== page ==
This route was the leading Pass between France and Italy until the end of the 19th century, though English poet, John Milton, around 1640 preferred to sail from Marseilles to Genoa to avoid this hazardous, high and endless Alpine trek. Basically, the Alps are a hundred or more miles wide. British painter Turner and his fellows got stuck in a broken stagecoach in a snowdrift on Mont Cenis and had to light a fire to survive, until rescue came - which Turner ably painted. Currently a huge political battle to build a high speed rail link from Paris (and London) to Turin through this valley and then through Val Susa, with passionate environmental objectors working hard to halt all work. The fast train would cut journey time into Italy probably making it possible to reach Italy from London, in a few hours. Currently, using Eurostar, one can leave London around 6am and arrive in Turin by 4pm on the same day, the return ticket costing about £115. That seems good enough to me.
Mother’s adventure on Mont Cenis in 1949
I wanted to see Susa, in Val Susa in Italian Savoy, on the eastern side of Mont Cenis mainly because when she was eighteen in 1949, my mother arrived there after the ‘big end’ (a mechanical part) of the family car, a 1934 Morris 12 known as a bull-nosed Morris ceased up at the foot of Mont Cenis on the French side. Her father returned to France, probably to St Jean de Maurienne, where the French mechanics and local people were very helpful. The car was repaired in two days, before being (hair-raisingly) dragged over Mont Cenis on a wooden pole, by a local taxi. Susa was the first town in Piedmont and Italy she ever came to and she was struck at how different ‘romantic Italy’ was (though it was actually ‘Piedmont’) to poor, totally ruined France, where, in the larger cities, the poor French were living in piles of rubble, with chimneys sticking out.
They stayed overnight in a hotel in Susa. She went to the cinema with a Milanese businessman who proposed to her in the morning - but at least he asked her father first. They made a quick escape. I look at Piedmont as the potential alternative life of my mother. Having seen the treacherous route and height of the massive and endless mountain passes, I find it difficult to believe my grandfather managed to cross the Alps in a 15 year old car that had spent the whole War propped up on bricks in his garage.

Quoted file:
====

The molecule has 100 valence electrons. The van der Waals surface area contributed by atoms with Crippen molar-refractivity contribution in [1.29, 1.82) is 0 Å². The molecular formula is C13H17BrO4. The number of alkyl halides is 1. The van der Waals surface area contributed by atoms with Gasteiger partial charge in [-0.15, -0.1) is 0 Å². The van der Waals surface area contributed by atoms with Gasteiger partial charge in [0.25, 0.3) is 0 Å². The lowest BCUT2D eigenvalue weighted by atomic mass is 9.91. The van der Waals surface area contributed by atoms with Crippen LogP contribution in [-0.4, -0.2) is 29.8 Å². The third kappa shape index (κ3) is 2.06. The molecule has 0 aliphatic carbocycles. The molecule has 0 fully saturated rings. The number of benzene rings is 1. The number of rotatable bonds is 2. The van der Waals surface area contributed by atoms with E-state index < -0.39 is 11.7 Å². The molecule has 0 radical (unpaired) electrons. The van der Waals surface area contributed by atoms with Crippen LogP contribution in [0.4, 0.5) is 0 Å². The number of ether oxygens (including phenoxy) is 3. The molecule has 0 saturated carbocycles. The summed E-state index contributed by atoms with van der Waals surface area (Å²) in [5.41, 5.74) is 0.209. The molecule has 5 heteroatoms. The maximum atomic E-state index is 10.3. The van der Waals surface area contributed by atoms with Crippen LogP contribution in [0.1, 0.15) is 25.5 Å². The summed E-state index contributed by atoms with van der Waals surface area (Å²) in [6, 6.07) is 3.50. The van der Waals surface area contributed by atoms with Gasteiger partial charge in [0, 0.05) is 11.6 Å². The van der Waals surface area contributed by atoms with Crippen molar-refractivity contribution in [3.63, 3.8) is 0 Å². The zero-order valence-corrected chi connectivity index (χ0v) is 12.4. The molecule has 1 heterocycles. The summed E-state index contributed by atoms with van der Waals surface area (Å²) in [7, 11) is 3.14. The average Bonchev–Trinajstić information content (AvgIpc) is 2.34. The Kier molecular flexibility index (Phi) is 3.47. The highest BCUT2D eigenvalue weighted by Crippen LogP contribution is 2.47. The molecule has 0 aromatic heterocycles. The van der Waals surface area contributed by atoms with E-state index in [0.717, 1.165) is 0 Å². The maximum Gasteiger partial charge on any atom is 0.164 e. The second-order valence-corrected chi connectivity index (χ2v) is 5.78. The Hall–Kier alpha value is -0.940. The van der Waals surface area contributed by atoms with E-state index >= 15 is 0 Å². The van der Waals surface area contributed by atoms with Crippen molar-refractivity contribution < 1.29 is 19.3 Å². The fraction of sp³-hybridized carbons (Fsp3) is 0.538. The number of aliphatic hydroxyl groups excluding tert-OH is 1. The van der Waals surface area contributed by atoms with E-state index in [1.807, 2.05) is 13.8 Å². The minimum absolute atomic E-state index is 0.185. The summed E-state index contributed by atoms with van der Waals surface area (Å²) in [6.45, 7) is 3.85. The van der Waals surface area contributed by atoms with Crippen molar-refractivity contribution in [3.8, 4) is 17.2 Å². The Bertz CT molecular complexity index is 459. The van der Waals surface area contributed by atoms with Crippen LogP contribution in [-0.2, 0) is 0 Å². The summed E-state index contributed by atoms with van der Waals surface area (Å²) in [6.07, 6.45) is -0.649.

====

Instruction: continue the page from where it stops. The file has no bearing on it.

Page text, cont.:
Susa is a very ancient Ligurian and Roman town. We saw the Arch of Augustus probably built in the 1st century AD to mark a peace between Caesar Augustus and the ‘King of the Alps’ and Ligurians (Celtic Gauls, the original tribes of this region). This King of the Alps was Marcus Julius Cottius, whose name still lends itself to the Cottian Alps on the western side of Piedmont and whose capital was Segusio - Susa, today.
There is also a aquaduct and Roman castle. We were fascinated by the acoustic of its perfectly formed Roman amphitheatre. One’s voice carries afar, without amplification, using energy saving classical science.
Cisalpine Gaul means “Gauls or Celts on this side of the Alps”. Rome laid claim Cisalpine Gaul including Piedmont, Lombardy, Veneto and Emilia in the 220s BC and granted its tribes Roman citizenship in 49BC. Augustus merged Cisalpine Gaul with Rome in 42 BC, so we might say that the modern Piedmontese are Celto-Romans with barbarian overlay. Paolo, my husband, feels Celtic and he is fascinated by all Celtic cultures and languages.There are Celtic words in Piedmontese. Three Roman poets came from Cisalpine Gaul: Livy from Padua, Virgil from Mantua and Catullus from Sirmione on Lake Garda. The southern border of Cisalpine Gaul was The Rubicon (‘Rubicone’) which Caesar crossed and caused havoc. It is a shallow river just south of Ravenna.
"Gallia Cisalpina-fr" by © Sémhur / Wikimedia Commons. Licensed under FAL via Commons
We bought a ‘focaccia di Susa’ for which Susa is famous - a kind of sweet bread. After lunch in the ancient arcades, we drove down Susa Valley, past so called ‘symbol of Piedmont’, the awesome Sacra di San Michele guarding a key pinnacle. This ancient monastery inspired the novel “The Name of the Rose” by Umberto Eco which relates, in some way to The Inquisition which formed in response to the ‘heretic’ Waldensian church and its valleys - our destination, close by. We arrived in the Waldensian valley of Val Pellice an hour later and reached Bobbio Pellice, our destination, by late afternoon.
We changed and took our part in the launch of a book by Italian MP Lucio Malan, which was very well attended.